In a well-researched volume, Timothy Cochrane brings to life the hardships and heartbreaks of the Anishinaabeg and their new neighbors from the American Fur Company as they navigate the changing landscape of the fur trade in Grand Marais from 1823-1825.
I was intrigued by his characterization of George Bonga, one of the two brothers who helped establish the American Fur Company post in Grand Marais, a man who defied racial categories, half Anishinaabeg and half black, first a clerk and then a trader, a skilled woodsman and Anishinaabemowin-English interpreter, and Bela Chapman’s (the first American Fur Company clerk at Grand Marais) “go-to guy.” Bungo was renowned for his strength, consider this passage: “He loaded himself, at the foot of the Porcupine Mountain, at the mouth of the Montreal River, with a pack of goods, and then bags of bullets, till the whole load amounted to eight hundred and twenty pounds, and carried them one thousand paces up the side of the mountain, and won a bet.”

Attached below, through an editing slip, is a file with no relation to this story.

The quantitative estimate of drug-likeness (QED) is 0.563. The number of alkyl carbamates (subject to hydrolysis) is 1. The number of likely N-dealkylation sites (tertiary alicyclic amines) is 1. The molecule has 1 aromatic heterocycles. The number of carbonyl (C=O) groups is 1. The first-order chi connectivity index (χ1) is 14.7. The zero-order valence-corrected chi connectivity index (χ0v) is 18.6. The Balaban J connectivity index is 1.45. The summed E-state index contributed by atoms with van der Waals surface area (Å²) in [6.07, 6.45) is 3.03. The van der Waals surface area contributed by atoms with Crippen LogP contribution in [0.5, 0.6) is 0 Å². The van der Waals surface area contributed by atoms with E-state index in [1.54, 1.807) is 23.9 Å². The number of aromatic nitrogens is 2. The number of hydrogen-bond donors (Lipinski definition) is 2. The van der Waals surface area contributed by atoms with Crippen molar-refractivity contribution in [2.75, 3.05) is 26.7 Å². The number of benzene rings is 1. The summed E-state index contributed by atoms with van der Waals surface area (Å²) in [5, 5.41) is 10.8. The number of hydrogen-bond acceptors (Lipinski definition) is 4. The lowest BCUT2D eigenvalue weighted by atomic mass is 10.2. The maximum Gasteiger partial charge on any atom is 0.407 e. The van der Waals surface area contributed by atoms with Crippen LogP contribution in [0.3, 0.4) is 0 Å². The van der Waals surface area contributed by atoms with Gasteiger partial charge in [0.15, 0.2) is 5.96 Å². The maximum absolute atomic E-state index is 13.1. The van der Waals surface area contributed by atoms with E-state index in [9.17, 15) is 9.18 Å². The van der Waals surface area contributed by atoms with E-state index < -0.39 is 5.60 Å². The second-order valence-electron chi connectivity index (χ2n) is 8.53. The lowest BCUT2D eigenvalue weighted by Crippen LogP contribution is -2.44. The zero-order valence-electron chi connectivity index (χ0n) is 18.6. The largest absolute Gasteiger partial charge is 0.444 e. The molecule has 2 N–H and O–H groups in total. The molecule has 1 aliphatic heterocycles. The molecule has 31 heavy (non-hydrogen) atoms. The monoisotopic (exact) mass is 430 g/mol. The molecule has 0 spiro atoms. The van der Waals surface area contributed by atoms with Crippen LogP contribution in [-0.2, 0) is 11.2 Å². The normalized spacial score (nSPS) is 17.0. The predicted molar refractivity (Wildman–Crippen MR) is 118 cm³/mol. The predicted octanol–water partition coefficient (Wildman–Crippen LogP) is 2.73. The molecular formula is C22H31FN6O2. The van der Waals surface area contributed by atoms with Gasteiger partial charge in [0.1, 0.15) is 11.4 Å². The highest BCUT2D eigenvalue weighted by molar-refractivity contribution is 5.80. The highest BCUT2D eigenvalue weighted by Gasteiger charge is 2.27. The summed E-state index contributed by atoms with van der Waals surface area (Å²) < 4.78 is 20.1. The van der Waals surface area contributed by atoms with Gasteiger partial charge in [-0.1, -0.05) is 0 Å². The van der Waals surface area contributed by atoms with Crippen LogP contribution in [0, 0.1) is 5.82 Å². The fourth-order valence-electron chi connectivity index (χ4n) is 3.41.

One would hope so.
Cochrane doesn’t put a shine on life in Grand Marais. The Anishinaabeg were often starving by the end of the hard winters, and the traders were living on leeks alone, while John Astor, the founder of AFC became one of the wealthiest men in America partly by shifting the risk to the individual trader rather than assuming it himself.
I would recommend Timothy Cochraine’s Gichi Bitobig, Grand Marais, to readers interested in early American history, Anisinaabeg culture, the fur trade, and Grand Marais.